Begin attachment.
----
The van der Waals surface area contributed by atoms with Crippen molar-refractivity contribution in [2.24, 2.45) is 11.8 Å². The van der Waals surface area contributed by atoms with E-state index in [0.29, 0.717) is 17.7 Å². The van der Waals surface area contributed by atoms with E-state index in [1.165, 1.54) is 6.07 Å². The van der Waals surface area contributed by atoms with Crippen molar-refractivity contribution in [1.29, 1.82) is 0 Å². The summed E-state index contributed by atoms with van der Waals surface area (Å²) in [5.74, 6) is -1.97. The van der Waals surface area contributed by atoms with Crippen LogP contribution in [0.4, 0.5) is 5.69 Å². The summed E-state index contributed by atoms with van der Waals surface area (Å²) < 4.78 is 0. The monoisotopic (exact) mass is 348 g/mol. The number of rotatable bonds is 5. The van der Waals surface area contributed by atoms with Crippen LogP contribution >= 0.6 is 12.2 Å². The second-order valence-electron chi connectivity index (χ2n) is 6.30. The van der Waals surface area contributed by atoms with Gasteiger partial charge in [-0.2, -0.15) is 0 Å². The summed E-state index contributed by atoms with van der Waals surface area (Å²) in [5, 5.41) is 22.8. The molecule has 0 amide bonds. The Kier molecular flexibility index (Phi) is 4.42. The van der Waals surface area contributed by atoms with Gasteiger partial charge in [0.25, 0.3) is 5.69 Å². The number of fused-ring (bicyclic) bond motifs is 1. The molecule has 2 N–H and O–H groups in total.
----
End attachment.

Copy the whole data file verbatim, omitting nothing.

The van der Waals surface area contributed by atoms with Crippen molar-refractivity contribution in [2.24, 2.45) is 11.8 Å². The van der Waals surface area contributed by atoms with E-state index in [0.29, 0.717) is 17.7 Å². The van der Waals surface area contributed by atoms with E-state index in [1.165, 1.54) is 6.07 Å². The van der Waals surface area contributed by atoms with Crippen molar-refractivity contribution in [1.29, 1.82) is 0 Å². The summed E-state index contributed by atoms with van der Waals surface area (Å²) in [5.74, 6) is -1.97. The van der Waals surface area contributed by atoms with Crippen LogP contribution in [0.4, 0.5) is 5.69 Å². The summed E-state index contributed by atoms with van der Waals surface area (Å²) < 4.78 is 0. The monoisotopic (exact) mass is 348 g/mol. The number of rotatable bonds is 5. The van der Waals surface area contributed by atoms with Crippen LogP contribution >= 0.6 is 12.2 Å². The second-order valence-electron chi connectivity index (χ2n) is 6.30. The van der Waals surface area contributed by atoms with Gasteiger partial charge in [-0.2, -0.15) is 0 Å². The summed E-state index contributed by atoms with van der Waals surface area (Å²) in [5, 5.41) is 22.8. The molecule has 0 amide bonds. The Kier molecular flexibility index (Phi) is 4.42. The van der Waals surface area contributed by atoms with Gasteiger partial charge in [0.25, 0.3) is 5.69 Å². The number of fused-ring (bicyclic) bond motifs is 1. The molecule has 2 N–H and O–H groups in total.